prescreened via phone or video call. Depending on the candidate's
location, these interviews may require travel and other expensive
and time-consuming arrangements.
Once you've sketched out a rough schedule and determined how the
interviews will take place, gauge the availability of both the
candidate and the interviewers. Finding coinciding free time on
everyone's calendars can be the most frustrating part of the
First, use your company's shared calendar to quickly view the
availability of all interviewers. An ATS like Hire can make this
process easier by syncing the availability of
multiple interviewers to help you see shared availability and
potential conflicts. It can even identify and book an open
Once a time slot has been agreed on, immediately send out calendar
invites to lock down the interviewers' availability (Hire
automatically blocks time on their calendar, along with sending an
auto-generated scheduling email). Once you've confirmed that
everyone is available, send an invitation to the candidate.
Essential components of an interview-schedule document
When a candidate has multiple interviews in a single day, make sure
everybody knows where they need to be, and when, by creating a
detailed interview schedule.
An ATS can automatically generate one, but if you need to produce an
interview schedule manually, we've created a helpful interview-schedule template. Be sure your
schedule includes these important elements:
The candidate's name: Their full name and the name they like to be
addressed by (if applicable)
Candidate's contact information: A cell-phone number or email
address where they can be reached if an interview is delayed or must
The position they are applying for: A link to the job description
makes it easy for interviewers to review the role's key
Links to additional info: A link to the candidate’s resume or any
other relevant information like references, cover letters or
The schedule of events, including:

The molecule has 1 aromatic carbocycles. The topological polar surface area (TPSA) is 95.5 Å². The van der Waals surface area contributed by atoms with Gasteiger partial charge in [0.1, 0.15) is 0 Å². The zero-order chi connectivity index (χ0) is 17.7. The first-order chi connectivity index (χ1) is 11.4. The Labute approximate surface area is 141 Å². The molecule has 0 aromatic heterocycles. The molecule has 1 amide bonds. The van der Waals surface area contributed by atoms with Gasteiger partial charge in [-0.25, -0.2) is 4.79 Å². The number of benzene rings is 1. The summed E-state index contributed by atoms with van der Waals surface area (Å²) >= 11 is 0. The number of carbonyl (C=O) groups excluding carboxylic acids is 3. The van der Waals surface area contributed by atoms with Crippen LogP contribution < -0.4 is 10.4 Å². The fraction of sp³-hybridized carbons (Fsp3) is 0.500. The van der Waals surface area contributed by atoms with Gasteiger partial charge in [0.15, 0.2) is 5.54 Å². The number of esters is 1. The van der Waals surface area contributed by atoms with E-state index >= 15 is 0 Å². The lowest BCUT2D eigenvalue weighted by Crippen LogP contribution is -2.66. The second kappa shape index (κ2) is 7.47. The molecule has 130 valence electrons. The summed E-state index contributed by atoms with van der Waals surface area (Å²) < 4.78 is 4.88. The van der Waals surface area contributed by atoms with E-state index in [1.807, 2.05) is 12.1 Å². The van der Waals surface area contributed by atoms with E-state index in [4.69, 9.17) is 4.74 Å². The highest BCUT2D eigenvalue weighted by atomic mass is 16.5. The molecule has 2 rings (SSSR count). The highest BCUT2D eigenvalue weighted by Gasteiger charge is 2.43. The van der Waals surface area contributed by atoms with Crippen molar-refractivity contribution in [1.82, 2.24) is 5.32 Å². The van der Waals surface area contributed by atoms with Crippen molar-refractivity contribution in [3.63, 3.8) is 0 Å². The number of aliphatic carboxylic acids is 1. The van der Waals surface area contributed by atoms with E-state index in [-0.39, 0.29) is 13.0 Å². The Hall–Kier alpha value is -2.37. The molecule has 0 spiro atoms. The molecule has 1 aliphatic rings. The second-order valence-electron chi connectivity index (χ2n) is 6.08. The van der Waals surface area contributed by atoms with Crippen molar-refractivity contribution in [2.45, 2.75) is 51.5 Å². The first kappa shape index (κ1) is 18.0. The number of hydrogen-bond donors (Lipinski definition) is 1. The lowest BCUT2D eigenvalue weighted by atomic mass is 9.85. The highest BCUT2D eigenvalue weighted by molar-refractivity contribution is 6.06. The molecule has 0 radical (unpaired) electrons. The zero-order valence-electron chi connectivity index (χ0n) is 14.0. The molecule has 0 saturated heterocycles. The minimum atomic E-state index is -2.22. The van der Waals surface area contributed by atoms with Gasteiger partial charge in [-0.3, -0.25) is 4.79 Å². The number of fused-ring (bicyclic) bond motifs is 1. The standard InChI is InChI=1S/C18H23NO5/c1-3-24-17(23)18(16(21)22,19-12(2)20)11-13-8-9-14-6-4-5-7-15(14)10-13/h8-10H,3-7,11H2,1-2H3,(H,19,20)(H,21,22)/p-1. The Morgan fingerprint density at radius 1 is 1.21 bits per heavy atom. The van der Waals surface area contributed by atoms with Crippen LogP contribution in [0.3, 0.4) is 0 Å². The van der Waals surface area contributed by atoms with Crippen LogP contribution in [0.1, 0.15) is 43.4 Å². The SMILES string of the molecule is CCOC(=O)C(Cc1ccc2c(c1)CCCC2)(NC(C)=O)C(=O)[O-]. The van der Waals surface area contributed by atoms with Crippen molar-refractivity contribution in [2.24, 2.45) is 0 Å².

- The time slot for each session
- The location of each session
- Who is required to attend each session
- The focus or topic of each session
How to optimize your interview-scheduling process
The bulk of interview scheduling falls on recruiters and hiring
managers, who must communicate with candidates and interviewers to
find a time that works for everybody. Cut down on the back-and-forth
by establishing procedures that help eliminate the variability of
scheduling with each individual stakeholder.
One way to do that is by minimizing the number of in-person
interviews the hiring team conducts. They are more labor- and
resource-intensive, so instead, make liberal use of phone screening
and remote interviews to help narrow down the list of candidates.
Reserve multiple-round, in-person interviews for short-listed
Also, when possible, train multiple people to conduct skills
assessments. The bigger the pool of interviewers to choose from, the
easier it will be to find someone who is available when a candidate
Finally, schedule multiple interviews on the same day or at the same
time each week. Ask frequent interviewers to keep this time in their
schedule blocked off for interviewing appointments. But avoid
scheduling any one interviewer for too many sessions in a single
day. This can lead to decision fatigue: a deterioration of the
ability to make choices. Tired interviewers may find themselves
unable to think critically and more susceptible to hiring biases and poor